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A U.S. Air Force pilot assigned to the 356th Expeditionary Fighter Squadron boards an F-35A cockpit at Marine Corps Air Station Iwakuni, Japan, June 28, 2022. Air Combat Command shut down the majority of the Air Force’s F-35s late July after finding faulty devices in the jets’ ejection seats. The jets have since returned to service.

A U.S. Air Force pilot assigned to the 356th Expeditionary Fighter Squadron boards an F-35A cockpit at Marine Corps Air Station Iwakuni, Japan, June 28, 2022. Air Combat Command shut down the majority of the Air Force’s F-35s late July after finding faulty devices in the jets’ ejection seats. The jets have since returned to service. (Miguel T. Tamondong/U.S. Air Force)

All of the Air Force’s F-35A Lightning IIs have returned to service, roughly three weeks after concerns over faulty ejection seats grounded most of them, the service said.

Air Combat Command made the shutdown decision in late July amid similar moves by other services in response to problems with cartridge-actuated devices in the ejection seats. A CAD is an explosive component used to launch the seat out of the cockpit in cases of emergency.

There was “little to no impact” on F-35 operations during the shutdown, Alexi Worley, an Air Combat Command spokeswoman, told Stars and Stripes on Tuesday.

The Air Force inspected 706 cartridges, which came from 349 F-35s as well as additional supply, Worley said Monday, according to Air Force Times. Four cartridges were found to be suspect and replaced, she said.

The first military to ground planes over the ejection seat issue was Britain’s. On July 22, the Royal Air Force halted flights involving Red Arrows and Typhoon fighter jets, U.K. news agencies reported.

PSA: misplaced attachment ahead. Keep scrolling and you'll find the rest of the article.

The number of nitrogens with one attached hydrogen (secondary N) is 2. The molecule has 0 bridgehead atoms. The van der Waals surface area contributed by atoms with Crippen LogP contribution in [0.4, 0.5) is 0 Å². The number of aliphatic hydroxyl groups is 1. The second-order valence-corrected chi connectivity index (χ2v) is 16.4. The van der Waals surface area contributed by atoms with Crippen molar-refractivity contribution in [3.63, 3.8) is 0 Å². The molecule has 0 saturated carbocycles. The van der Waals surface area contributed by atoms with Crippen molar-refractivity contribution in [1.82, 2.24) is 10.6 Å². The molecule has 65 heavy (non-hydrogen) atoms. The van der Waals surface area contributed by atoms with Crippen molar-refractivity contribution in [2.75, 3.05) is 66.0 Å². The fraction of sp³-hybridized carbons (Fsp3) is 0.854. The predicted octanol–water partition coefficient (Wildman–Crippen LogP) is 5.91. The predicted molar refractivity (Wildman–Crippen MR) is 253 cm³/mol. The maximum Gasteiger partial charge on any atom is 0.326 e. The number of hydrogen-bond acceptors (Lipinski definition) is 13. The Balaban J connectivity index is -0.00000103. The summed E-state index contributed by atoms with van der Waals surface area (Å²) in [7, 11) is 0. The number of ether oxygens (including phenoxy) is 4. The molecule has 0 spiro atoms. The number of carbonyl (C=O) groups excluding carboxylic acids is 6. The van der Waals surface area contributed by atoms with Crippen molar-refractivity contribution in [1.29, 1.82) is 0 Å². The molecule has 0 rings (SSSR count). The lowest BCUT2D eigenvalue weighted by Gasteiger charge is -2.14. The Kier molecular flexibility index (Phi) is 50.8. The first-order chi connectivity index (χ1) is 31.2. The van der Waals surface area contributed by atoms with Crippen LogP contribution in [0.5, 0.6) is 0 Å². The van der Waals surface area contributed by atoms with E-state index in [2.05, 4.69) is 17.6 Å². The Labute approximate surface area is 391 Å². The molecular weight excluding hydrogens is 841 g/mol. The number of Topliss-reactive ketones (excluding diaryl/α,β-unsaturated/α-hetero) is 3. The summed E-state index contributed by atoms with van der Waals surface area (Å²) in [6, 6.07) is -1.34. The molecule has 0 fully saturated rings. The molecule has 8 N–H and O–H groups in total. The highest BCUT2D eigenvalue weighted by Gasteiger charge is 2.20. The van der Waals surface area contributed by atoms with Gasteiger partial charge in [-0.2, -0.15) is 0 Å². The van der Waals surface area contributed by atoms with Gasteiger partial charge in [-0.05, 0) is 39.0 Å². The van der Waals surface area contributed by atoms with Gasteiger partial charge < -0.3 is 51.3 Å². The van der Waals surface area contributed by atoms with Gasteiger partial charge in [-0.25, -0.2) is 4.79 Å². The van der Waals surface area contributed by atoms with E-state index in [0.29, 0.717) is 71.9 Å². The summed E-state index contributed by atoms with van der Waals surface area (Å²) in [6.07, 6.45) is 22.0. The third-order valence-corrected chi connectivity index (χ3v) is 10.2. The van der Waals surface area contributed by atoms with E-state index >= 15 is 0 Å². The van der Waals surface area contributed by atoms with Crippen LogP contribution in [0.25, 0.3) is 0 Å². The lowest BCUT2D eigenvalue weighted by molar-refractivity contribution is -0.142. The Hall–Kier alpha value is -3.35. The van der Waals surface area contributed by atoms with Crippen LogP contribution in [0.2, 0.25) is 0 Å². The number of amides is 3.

Airmen guide an F-35A Lightning II ejection seat onto a cart at Luke Air Force Base, Ariz., Jan. 11, 2018.

Airmen guide an F-35A Lightning II ejection seat onto a cart at Luke Air Force Base, Ariz., Jan. 11, 2018. (Caleb Worpel/U.S. Air Force)

A manikin sits in an ejection seat for an F-35 canopy test March 26, 2020, at Holloman Air Force Base, N.M.

A manikin sits in an ejection seat for an F-35 canopy test March 26, 2020, at Holloman Air Force Base, N.M. (Gregory Barber/U.S. Air Force)

The shutdown for the U.S. began July 27, when the Navy and the Marine Corps started grounding several planes that use U.K. ejection seats manufactured by the British company Martin-Baker.

The 19th Air Force’s Air Education and Training command followed suit shortly thereafter, grounding nearly 300 of its training planes, which also use Martin-Baker’s CADs in their ejection seats. The command has since returned to flying the planes following inspections.

Steve Roberts, Martin-Baker’s head of business development, told news website The Aviationist last month that an anomaly had been discovered in an F-35 cartridge at Hill Air Force Base, Utah, in April.

It was traced back to a “gap in the manufacturing process, which was addressed and changed,” Roberts told The Aviationist.

An F-35A Lightning II assigned to the 419th Fighter Wing takes off at Hill Air Force Base, Utah, May 11, 2022.

An F-35A Lightning II assigned to the 419th Fighter Wing takes off at Hill Air Force Base, Utah, May 11, 2022. (Erica Webster/U.S. Air Force)

An F-35A Lightning II pilot waits for signals from his ground crew at Kunsan Air Base, South Korea, July 7, 2022. The Air Force grounded hundreds of jets that month while investigating faulty ejection seat components. The jets have since returned to service.

An F-35A Lightning II pilot waits for signals from his ground crew at Kunsan Air Base, South Korea, July 7, 2022. The Air Force grounded hundreds of jets that month while investigating faulty ejection seat components. The jets have since returned to service. (Isaiah J. Soliz/U.S. Air Force)

An airman assigned to the 158th Fighter Wing taxis in an F-35A Lightning II after it landed at the Vermont Air National Guard Base, South Burlington, Vt., Aug. 2, 2022.

An airman assigned to the 158th Fighter Wing taxis in an F-35A Lightning II after it landed at the Vermont Air National Guard Base, South Burlington, Vt., Aug. 2, 2022. (Michael Davis/U.S. Air Force)

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Kyle Alvarez covers the U.S. military in England. He graduated from Berry College in Rome, Ga., with a degree in public relations.

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